Keeping track of network infrastructure

Companies often neglect the hardware that makes networking possible. That’s largely because managing network hardware is such a hassle. “Maintaining the physical layer is typically the domain of ‘cable jockeys’ – people who go down to the datacentre and check to see that after a user moves, the proper cable is plugged into the proper device,” says Paul Bugala, an analyst at research company IDC, in Framingham, Mass. “It’s tedious.”

It’s also difficult. To change your network, you must untangle the implications that change has on your cabling infrastructure, and then record the action for future reference. “That can only be done by a network engineer using extensive documentation,” Bugala says. But many engineers, lacking adequate software, keep track of their network infrastructures using only pencil and paper.

And what happens if you don’t manage your physical network carefully? The risks run from administrative confusion to, in a worst-case scenario, security breaches. That’s why many companies are slowly becoming sensitive to network hardware management.

New York-based ChoiceSeat Inc. is a case in point. ChoiceSeat installs and maintains broadband interactive entertainment systems, which include client devices, at seats and stadium boxes in sports arenas. Attendees can access information such as live and recorded video from a variety of camera angles, player and team statistics, and shopping sites, all from the consoles installed in their seats. The system has already been used at two of the past four Super Bowls, and the company recently signed an exclusive 5-year contract with the NFL.

In effect, ChoiceSeat creates stadium-wide broadband LANs. That means thousands of clients – and thousands of potential hardware problems.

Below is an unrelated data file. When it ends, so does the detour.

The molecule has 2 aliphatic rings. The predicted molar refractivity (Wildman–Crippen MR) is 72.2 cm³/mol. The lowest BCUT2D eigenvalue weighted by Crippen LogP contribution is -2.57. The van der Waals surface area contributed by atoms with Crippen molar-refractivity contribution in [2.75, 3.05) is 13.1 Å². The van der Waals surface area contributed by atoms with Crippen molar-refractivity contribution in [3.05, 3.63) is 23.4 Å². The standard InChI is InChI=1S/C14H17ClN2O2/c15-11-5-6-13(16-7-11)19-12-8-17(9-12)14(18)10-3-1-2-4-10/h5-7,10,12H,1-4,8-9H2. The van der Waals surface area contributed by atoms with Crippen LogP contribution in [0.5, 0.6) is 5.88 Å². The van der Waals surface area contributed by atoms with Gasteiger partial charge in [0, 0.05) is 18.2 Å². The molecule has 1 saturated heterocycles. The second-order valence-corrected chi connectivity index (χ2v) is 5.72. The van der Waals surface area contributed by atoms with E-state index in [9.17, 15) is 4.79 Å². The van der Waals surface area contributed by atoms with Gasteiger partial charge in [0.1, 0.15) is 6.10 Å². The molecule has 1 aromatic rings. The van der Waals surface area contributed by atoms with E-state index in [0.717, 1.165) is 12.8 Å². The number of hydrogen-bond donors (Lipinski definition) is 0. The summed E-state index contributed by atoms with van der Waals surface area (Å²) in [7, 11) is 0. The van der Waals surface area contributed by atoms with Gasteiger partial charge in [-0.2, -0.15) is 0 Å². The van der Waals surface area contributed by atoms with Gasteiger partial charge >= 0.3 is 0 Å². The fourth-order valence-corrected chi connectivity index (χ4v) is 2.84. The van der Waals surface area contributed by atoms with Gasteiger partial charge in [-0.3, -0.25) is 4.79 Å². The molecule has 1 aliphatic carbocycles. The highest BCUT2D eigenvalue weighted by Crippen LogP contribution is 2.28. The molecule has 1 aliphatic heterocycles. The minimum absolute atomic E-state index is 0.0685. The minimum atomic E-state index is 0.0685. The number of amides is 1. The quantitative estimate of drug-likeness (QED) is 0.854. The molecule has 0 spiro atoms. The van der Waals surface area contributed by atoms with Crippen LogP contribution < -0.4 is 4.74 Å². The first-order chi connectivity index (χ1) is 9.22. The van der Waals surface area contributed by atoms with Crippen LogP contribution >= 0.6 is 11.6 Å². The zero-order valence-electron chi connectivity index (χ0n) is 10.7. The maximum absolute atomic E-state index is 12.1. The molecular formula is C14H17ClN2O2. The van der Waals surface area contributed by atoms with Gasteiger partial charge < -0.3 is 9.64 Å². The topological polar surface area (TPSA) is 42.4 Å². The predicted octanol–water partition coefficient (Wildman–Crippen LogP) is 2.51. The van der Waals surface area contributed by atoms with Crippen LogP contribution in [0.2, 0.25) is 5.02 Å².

“Today, if something happens to the cable infrastructure that we deploy in stadiums and arenas, we rely on a console manager that tells us we have a problem,” says Mary Frost, the CEO of ChoiceSeat. “But it doesn’t identify that the problem is in the cable, for example, or that somebody has patched the cable somewhere else.”

ChoiceSeat currently manages each client manually. “If someone changes a patch cord, for example, we rely on them to tell us,” Frost notes. But now that the company is conducting large-scale deployments – one project on the company’s docket could involve as many as 56,000 seats – reliability and automation have become paramount.

To that end, ChoiceSeat is currently testing White Plains, N.Y.-based ITT Industries’ new LANSense network management system, which provides tools to monitor and control fibre and copper networks from a single access point.

LANSense consists of specially designed patch panels and patch cords, a sensor device known as an “analyzer,” and database software. A patch panel is a piece of hardware that links computers within a LAN or connects the computers to the Internet; patch cords are the wires that make the connections to a wall outlet or hub.

Whenever a user plugs a patch cord into a panel or unplugs it, the analyzer detects voltage changes through a sensor in the cord. The system then updates the changes in a SQL-based database that contains the company’s network information. That data can then be viewed via the Internet.

The result: a complete, accurate picture of all the devices and users on the company’s network, updated in real-time. “You don’t have to bother with paper management anymore,” claims Anthony Cicero, ITT’s director of technology. “Everything is automated.”

That appeals to customers such as Frost, whose company tries to automate as many of its processes as possible. It’s also attractive to virtual organizations, which usually cannot send engineers to check on remote locations every time a change is made. Other companies simply use the system to evaluate their network investments: Which devices are being used, and where are they located?

RIT Technologies and Avaya already have physical network management solutions on the market. (Most standard network management solutions, such as Tivoli and HP OpenView, do not provide visibility down to the physical layer.) Still, many analysts consider LANSense’s approach unique.

LANSense can play a pre-recorded audio warning from a speaker mounted in the wiring closet whenever an unauthorized change occurs to network hardware, a helpful tool for preventing inadvertent rewirings. If you’re concerned about malicious attacks on your equipment, LANSense can be set up to take a photograph of anyone making an unauthorized cord installation or removal.

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